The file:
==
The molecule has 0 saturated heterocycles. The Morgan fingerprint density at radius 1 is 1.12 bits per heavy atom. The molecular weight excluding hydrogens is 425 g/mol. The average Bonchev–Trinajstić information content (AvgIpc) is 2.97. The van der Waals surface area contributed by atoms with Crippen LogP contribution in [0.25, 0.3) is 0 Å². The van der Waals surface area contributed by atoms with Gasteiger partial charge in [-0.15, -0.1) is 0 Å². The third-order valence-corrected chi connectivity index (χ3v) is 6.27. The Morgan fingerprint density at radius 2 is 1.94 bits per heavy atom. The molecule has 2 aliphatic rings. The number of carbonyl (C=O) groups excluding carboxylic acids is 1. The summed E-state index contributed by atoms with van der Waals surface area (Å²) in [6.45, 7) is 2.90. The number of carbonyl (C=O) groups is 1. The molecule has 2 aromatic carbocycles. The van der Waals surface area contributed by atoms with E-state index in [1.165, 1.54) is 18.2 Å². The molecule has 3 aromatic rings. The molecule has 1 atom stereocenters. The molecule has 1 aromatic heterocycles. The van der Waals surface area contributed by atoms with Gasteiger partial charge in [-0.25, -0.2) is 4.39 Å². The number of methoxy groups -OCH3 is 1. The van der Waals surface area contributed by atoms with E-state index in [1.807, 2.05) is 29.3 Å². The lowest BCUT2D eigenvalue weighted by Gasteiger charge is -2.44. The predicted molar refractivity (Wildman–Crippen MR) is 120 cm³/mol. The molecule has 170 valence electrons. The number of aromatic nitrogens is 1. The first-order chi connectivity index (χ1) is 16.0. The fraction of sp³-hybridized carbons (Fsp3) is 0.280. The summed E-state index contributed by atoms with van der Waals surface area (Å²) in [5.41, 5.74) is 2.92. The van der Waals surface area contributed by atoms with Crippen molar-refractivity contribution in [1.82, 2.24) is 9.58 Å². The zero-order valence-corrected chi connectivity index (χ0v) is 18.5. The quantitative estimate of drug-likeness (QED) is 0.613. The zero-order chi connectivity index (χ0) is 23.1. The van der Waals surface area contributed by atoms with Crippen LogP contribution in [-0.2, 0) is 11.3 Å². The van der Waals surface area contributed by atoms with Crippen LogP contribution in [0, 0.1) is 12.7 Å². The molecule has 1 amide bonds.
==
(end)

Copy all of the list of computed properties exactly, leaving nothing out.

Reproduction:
The molecule has 0 saturated heterocycles. The Morgan fingerprint density at radius 1 is 1.12 bits per heavy atom. The molecular weight excluding hydrogens is 425 g/mol. The average Bonchev–Trinajstić information content (AvgIpc) is 2.97. The van der Waals surface area contributed by atoms with Crippen LogP contribution in [0.25, 0.3) is 0 Å². The van der Waals surface area contributed by atoms with Gasteiger partial charge in [-0.15, -0.1) is 0 Å². The third-order valence-corrected chi connectivity index (χ3v) is 6.27. The Morgan fingerprint density at radius 2 is 1.94 bits per heavy atom. The molecule has 2 aliphatic rings. The number of carbonyl (C=O) groups excluding carboxylic acids is 1. The summed E-state index contributed by atoms with van der Waals surface area (Å²) in [6.45, 7) is 2.90. The number of carbonyl (C=O) groups is 1. The molecule has 2 aromatic carbocycles. The van der Waals surface area contributed by atoms with E-state index in [1.165, 1.54) is 18.2 Å². The molecule has 3 aromatic rings. The molecule has 1 atom stereocenters. The molecule has 1 aromatic heterocycles. The van der Waals surface area contributed by atoms with Gasteiger partial charge in [-0.25, -0.2) is 4.39 Å². The number of methoxy groups -OCH3 is 1. The van der Waals surface area contributed by atoms with E-state index in [1.807, 2.05) is 29.3 Å². The lowest BCUT2D eigenvalue weighted by Gasteiger charge is -2.44. The predicted molar refractivity (Wildman–Crippen MR) is 120 cm³/mol. The molecule has 170 valence electrons. The number of aromatic nitrogens is 1. The first-order chi connectivity index (χ1) is 16.0. The fraction of sp³-hybridized carbons (Fsp3) is 0.280. The summed E-state index contributed by atoms with van der Waals surface area (Å²) in [5.41, 5.74) is 2.92. The van der Waals surface area contributed by atoms with Crippen molar-refractivity contribution in [1.82, 2.24) is 9.58 Å². The zero-order valence-corrected chi connectivity index (χ0v) is 18.5. The quantitative estimate of drug-likeness (QED) is 0.613. The zero-order chi connectivity index (χ0) is 23.1. The van der Waals surface area contributed by atoms with Crippen LogP contribution in [-0.2, 0) is 11.3 Å². The van der Waals surface area contributed by atoms with Crippen LogP contribution in [0, 0.1) is 12.7 Å². The molecule has 1 amide bonds.